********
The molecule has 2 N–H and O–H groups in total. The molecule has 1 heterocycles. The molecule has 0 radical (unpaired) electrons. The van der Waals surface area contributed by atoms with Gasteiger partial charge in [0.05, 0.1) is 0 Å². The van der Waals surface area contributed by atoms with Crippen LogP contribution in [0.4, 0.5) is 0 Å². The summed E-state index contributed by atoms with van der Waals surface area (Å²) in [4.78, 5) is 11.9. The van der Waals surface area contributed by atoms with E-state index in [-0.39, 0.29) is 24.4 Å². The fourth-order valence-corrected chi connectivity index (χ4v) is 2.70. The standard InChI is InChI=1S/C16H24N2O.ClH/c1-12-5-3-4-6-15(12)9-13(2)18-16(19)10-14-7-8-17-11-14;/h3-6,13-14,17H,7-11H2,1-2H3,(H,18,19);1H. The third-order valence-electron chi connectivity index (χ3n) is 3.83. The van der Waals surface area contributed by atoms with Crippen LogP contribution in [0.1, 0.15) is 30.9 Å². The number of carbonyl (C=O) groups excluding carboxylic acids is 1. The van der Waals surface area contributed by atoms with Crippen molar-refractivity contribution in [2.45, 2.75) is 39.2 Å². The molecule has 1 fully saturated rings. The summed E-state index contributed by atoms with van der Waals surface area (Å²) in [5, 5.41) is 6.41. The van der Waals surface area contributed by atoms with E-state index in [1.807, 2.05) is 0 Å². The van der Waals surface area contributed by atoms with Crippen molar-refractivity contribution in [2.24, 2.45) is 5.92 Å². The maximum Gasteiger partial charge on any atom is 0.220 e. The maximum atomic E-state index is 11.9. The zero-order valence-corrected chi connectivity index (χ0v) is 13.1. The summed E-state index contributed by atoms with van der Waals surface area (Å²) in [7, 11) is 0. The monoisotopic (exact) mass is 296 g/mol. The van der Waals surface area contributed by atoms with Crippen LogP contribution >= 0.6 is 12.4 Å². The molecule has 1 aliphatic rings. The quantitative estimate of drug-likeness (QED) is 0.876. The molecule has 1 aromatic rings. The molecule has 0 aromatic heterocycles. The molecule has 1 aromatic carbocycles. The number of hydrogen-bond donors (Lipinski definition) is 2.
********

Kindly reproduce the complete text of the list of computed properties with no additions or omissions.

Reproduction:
The molecule has 2 N–H and O–H groups in total. The molecule has 1 heterocycles. The molecule has 0 radical (unpaired) electrons. The van der Waals surface area contributed by atoms with Gasteiger partial charge in [0.05, 0.1) is 0 Å². The van der Waals surface area contributed by atoms with Crippen LogP contribution in [0.4, 0.5) is 0 Å². The summed E-state index contributed by atoms with van der Waals surface area (Å²) in [4.78, 5) is 11.9. The van der Waals surface area contributed by atoms with E-state index in [-0.39, 0.29) is 24.4 Å². The fourth-order valence-corrected chi connectivity index (χ4v) is 2.70. The standard InChI is InChI=1S/C16H24N2O.ClH/c1-12-5-3-4-6-15(12)9-13(2)18-16(19)10-14-7-8-17-11-14;/h3-6,13-14,17H,7-11H2,1-2H3,(H,18,19);1H. The third-order valence-electron chi connectivity index (χ3n) is 3.83. The van der Waals surface area contributed by atoms with Crippen LogP contribution in [0.1, 0.15) is 30.9 Å². The number of carbonyl (C=O) groups excluding carboxylic acids is 1. The van der Waals surface area contributed by atoms with Crippen molar-refractivity contribution in [2.45, 2.75) is 39.2 Å². The molecule has 1 fully saturated rings. The summed E-state index contributed by atoms with van der Waals surface area (Å²) in [5, 5.41) is 6.41. The van der Waals surface area contributed by atoms with E-state index in [1.807, 2.05) is 0 Å². The van der Waals surface area contributed by atoms with Crippen molar-refractivity contribution in [2.24, 2.45) is 5.92 Å². The maximum Gasteiger partial charge on any atom is 0.220 e. The maximum atomic E-state index is 11.9. The zero-order valence-corrected chi connectivity index (χ0v) is 13.1. The summed E-state index contributed by atoms with van der Waals surface area (Å²) in [7, 11) is 0. The monoisotopic (exact) mass is 296 g/mol. The van der Waals surface area contributed by atoms with Crippen LogP contribution >= 0.6 is 12.4 Å². The molecule has 1 aliphatic rings. The quantitative estimate of drug-likeness (QED) is 0.876. The molecule has 1 aromatic rings. The molecule has 0 aromatic heterocycles. The molecule has 1 aromatic carbocycles. The number of hydrogen-bond donors (Lipinski definition) is 2.